WASHINGTON (AP) — Senate negotiators reached agreement on a $10 billion lightened package to address COVID-19, top Democratic and Republican negotiators said Monday, but the measure cut all funding to help nations abroad to combat the
WASHINGTON (AP) — Senate negotiators reached agreement on a $10 billion lightened package to fight COVID-19, top Democratic and Republican negotiators said Monday, but the measure cut all funding to help countries abroad to fight the pandemic.
Senate Majority Leader Chuck Schumer, DN.Y., said the deal would give the government “the tools we need” to continue to fight the disease. Sen. Mitt Romney, R-Utah, announced budget savings to whatever extent he thought meant it. “will not cost the American people a single extra dollar.”
THIS IS A BREAKING NEWS UPDATE. AP’s previous story follows below.
WASHINGTON (AP) — Bipartisan Senate negotiators agreed to a $10 billion stripped-down package to counter COVID-19, but without any funds to help countries abroad fight the pandemic, Democrats said Monday. and Republicans familiar with the talks.
At least half of the measure should be used to research and produce therapies to treat the disease, according to a fact sheet distributed by chief GOP negotiator, Sen. Mitt Romney of Utah. And at least $750 million would be used to research new variants of COVID-19 and to expand vaccine production, according to the description.
The deal comes with party leaders hoping to push the legislation through Congress this week, before lawmakers leave for a two-week spring break. It also comes with BA.2, the new omicron variant, which is expected to trigger a further increase in cases in the United States. About 980,000 Americans and more than 6 million people worldwide have died from COVID-19.
The deal represents a significant reduction from the $22.5 billion originally requested by President Joe Biden and from a $15 billion version that leaders of both parties negotiated last month. House Speaker Nancy Pelosi, D-Calif., scrapped that plan after Democratic lawmakers rejected proposed cuts to state pandemic aid to help pay for the package.
The $15 billion plan included about $5 billion for the global effort to fight COVID-19, which is plaguing many countries, especially poorer ones. The overall price went down and world money plummeted as the two sides were unable to agree on more than $10 billion in budget savings to pay for it.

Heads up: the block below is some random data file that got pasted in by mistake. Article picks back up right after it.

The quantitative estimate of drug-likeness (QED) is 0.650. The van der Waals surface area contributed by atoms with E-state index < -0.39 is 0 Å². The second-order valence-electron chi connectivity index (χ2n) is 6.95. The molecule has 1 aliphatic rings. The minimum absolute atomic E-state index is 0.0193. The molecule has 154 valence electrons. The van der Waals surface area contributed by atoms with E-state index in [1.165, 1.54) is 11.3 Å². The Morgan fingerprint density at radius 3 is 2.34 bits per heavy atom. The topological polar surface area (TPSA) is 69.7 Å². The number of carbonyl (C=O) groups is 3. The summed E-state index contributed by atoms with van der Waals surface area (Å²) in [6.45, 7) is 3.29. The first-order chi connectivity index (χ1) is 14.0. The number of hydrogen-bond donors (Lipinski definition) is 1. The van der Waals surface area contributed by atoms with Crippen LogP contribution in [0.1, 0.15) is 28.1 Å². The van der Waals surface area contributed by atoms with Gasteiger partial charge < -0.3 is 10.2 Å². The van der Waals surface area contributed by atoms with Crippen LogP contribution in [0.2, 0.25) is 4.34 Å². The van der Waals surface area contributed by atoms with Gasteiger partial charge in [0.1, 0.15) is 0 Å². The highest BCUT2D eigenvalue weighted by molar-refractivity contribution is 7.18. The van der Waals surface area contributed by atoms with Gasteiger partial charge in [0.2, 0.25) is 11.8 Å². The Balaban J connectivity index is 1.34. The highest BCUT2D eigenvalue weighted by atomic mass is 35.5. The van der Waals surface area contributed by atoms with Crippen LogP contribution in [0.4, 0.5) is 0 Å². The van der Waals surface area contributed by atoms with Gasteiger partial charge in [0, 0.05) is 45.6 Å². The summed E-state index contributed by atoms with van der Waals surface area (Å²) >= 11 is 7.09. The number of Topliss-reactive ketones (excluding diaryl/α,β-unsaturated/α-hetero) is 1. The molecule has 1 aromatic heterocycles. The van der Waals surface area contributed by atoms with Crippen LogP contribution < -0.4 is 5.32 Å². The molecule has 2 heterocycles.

Some people said the fate of the new deal remained uncertain in the House, where Pelosi and the Liberal Democrats voiced their opposition to cutting out money to help other countries.
Rep. Pramila Jayapal, leader of the House Progressive Caucus, said erasing global aid from the package “is a big deal”, and said she and other supporters of helping other countries have voiced their objections to the House leadership and Senate negotiators. “It’s really short-sighted not to spend money to make sure this virus is contained in the world,” Jayapal, a Washington state Democrat who has worked in the field of health, told reporters. global public health for a decade.
The two Democrats and three Republicans who described the deal did so on condition of anonymity because they were not authorized to publicly discuss the talks.
One of the Democrats and a third member of that party said it was unclear whether the emerging package would attract the minimum 10 GOP votes needed for the measure to pass the Senate 50-50. The others said the necessary Republican votes would be there.
The measure is fully paid for by withdrawing unspent funds from previous pandemic relief bills that have been signed into law, negotiators said.
Romney’s fact sheet says those savings include $2.3 billion from a fund protecting jobs in aircraft manufacturing; $1.9 billion in cash to help entertainment venues shut down by the pandemic; an additional $1.9 billion from a program that helps states extend credit to small businesses; and $1.6 billion from agricultural assistance programs.
AP writer Farnoush Amiri contributed to this report.
Alan Fram, Associated Press